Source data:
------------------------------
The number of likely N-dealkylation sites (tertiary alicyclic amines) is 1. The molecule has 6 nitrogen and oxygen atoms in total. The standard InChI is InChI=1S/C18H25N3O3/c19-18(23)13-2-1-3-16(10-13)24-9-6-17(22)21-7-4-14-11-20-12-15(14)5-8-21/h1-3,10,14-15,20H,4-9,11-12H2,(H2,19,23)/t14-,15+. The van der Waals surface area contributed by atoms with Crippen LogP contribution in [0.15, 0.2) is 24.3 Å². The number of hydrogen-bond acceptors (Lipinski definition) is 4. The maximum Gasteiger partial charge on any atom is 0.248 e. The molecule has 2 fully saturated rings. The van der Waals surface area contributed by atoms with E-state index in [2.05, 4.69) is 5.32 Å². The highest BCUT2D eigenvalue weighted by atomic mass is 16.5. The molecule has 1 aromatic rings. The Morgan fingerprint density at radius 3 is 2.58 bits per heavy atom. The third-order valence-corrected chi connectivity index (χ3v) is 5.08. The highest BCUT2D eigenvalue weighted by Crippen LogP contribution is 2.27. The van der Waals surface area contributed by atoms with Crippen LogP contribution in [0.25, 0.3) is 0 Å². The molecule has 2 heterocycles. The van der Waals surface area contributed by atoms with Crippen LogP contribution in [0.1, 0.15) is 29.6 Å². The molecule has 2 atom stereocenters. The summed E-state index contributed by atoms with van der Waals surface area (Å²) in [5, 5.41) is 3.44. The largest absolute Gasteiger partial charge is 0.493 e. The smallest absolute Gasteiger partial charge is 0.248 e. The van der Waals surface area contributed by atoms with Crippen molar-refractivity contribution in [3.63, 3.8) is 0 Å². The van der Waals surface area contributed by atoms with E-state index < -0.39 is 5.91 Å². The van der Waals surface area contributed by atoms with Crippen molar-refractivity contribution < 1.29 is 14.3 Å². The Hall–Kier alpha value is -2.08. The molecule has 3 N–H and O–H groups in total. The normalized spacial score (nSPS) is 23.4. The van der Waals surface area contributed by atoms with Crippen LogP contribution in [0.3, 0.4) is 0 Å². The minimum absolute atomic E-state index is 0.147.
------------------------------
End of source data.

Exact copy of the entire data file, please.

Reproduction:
The number of likely N-dealkylation sites (tertiary alicyclic amines) is 1. The molecule has 6 nitrogen and oxygen atoms in total. The standard InChI is InChI=1S/C18H25N3O3/c19-18(23)13-2-1-3-16(10-13)24-9-6-17(22)21-7-4-14-11-20-12-15(14)5-8-21/h1-3,10,14-15,20H,4-9,11-12H2,(H2,19,23)/t14-,15+. The van der Waals surface area contributed by atoms with Crippen LogP contribution in [0.15, 0.2) is 24.3 Å². The number of hydrogen-bond acceptors (Lipinski definition) is 4. The maximum Gasteiger partial charge on any atom is 0.248 e. The molecule has 2 fully saturated rings. The van der Waals surface area contributed by atoms with E-state index in [2.05, 4.69) is 5.32 Å². The highest BCUT2D eigenvalue weighted by atomic mass is 16.5. The molecule has 1 aromatic rings. The Morgan fingerprint density at radius 3 is 2.58 bits per heavy atom. The third-order valence-corrected chi connectivity index (χ3v) is 5.08. The highest BCUT2D eigenvalue weighted by Crippen LogP contribution is 2.27. The van der Waals surface area contributed by atoms with Crippen LogP contribution in [0.25, 0.3) is 0 Å². The molecule has 2 heterocycles. The van der Waals surface area contributed by atoms with Crippen LogP contribution in [0.1, 0.15) is 29.6 Å². The molecule has 2 atom stereocenters. The summed E-state index contributed by atoms with van der Waals surface area (Å²) in [5, 5.41) is 3.44. The largest absolute Gasteiger partial charge is 0.493 e. The smallest absolute Gasteiger partial charge is 0.248 e. The van der Waals surface area contributed by atoms with Crippen molar-refractivity contribution in [3.63, 3.8) is 0 Å². The van der Waals surface area contributed by atoms with E-state index < -0.39 is 5.91 Å². The van der Waals surface area contributed by atoms with Crippen molar-refractivity contribution < 1.29 is 14.3 Å². The Hall–Kier alpha value is -2.08. The molecule has 3 N–H and O–H groups in total. The normalized spacial score (nSPS) is 23.4. The van der Waals surface area contributed by atoms with Crippen LogP contribution in [0.3, 0.4) is 0 Å². The minimum absolute atomic E-state index is 0.147.